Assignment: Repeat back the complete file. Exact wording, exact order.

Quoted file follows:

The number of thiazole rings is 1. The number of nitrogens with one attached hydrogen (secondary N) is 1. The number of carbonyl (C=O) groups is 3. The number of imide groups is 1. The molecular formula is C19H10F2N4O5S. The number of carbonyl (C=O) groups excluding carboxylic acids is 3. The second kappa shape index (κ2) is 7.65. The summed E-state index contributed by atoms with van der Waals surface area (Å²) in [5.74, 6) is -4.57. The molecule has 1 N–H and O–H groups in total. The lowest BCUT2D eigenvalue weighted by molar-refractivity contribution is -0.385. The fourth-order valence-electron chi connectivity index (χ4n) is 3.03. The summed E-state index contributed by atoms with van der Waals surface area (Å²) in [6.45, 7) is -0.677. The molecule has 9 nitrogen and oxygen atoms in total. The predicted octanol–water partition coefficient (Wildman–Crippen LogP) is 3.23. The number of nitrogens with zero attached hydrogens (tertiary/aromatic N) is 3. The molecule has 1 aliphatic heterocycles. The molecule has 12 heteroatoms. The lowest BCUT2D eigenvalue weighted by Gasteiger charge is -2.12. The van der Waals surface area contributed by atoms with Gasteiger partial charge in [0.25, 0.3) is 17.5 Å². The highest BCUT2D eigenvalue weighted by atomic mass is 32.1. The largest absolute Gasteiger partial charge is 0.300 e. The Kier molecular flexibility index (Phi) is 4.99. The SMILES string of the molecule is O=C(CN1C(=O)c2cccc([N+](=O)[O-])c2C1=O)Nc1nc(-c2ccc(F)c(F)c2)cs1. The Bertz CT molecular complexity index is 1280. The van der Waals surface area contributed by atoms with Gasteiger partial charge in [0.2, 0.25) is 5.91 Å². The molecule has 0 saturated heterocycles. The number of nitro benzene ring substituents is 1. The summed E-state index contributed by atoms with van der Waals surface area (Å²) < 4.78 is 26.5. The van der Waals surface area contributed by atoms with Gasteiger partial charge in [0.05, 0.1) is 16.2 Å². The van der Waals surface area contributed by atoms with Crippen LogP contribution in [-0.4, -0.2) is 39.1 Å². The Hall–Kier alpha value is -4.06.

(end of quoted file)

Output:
The number of thiazole rings is 1. The number of nitrogens with one attached hydrogen (secondary N) is 1. The number of carbonyl (C=O) groups is 3. The number of imide groups is 1. The molecular formula is C19H10F2N4O5S. The number of carbonyl (C=O) groups excluding carboxylic acids is 3. The second kappa shape index (κ2) is 7.65. The summed E-state index contributed by atoms with van der Waals surface area (Å²) in [5.74, 6) is -4.57. The molecule has 1 N–H and O–H groups in total. The lowest BCUT2D eigenvalue weighted by molar-refractivity contribution is -0.385. The fourth-order valence-electron chi connectivity index (χ4n) is 3.03. The summed E-state index contributed by atoms with van der Waals surface area (Å²) in [6.45, 7) is -0.677. The molecule has 9 nitrogen and oxygen atoms in total. The predicted octanol–water partition coefficient (Wildman–Crippen LogP) is 3.23. The number of nitrogens with zero attached hydrogens (tertiary/aromatic N) is 3. The molecule has 1 aliphatic heterocycles. The molecule has 12 heteroatoms. The lowest BCUT2D eigenvalue weighted by Gasteiger charge is -2.12. The van der Waals surface area contributed by atoms with Gasteiger partial charge in [0.25, 0.3) is 17.5 Å². The highest BCUT2D eigenvalue weighted by atomic mass is 32.1. The largest absolute Gasteiger partial charge is 0.300 e. The Kier molecular flexibility index (Phi) is 4.99. The SMILES string of the molecule is O=C(CN1C(=O)c2cccc([N+](=O)[O-])c2C1=O)Nc1nc(-c2ccc(F)c(F)c2)cs1. The Bertz CT molecular complexity index is 1280. The van der Waals surface area contributed by atoms with Gasteiger partial charge in [0.2, 0.25) is 5.91 Å². The molecule has 0 saturated heterocycles. The number of nitro benzene ring substituents is 1. The summed E-state index contributed by atoms with van der Waals surface area (Å²) < 4.78 is 26.5. The van der Waals surface area contributed by atoms with Gasteiger partial charge in [0.05, 0.1) is 16.2 Å². The van der Waals surface area contributed by atoms with Crippen LogP contribution in [-0.4, -0.2) is 39.1 Å². The Hall–Kier alpha value is -4.06.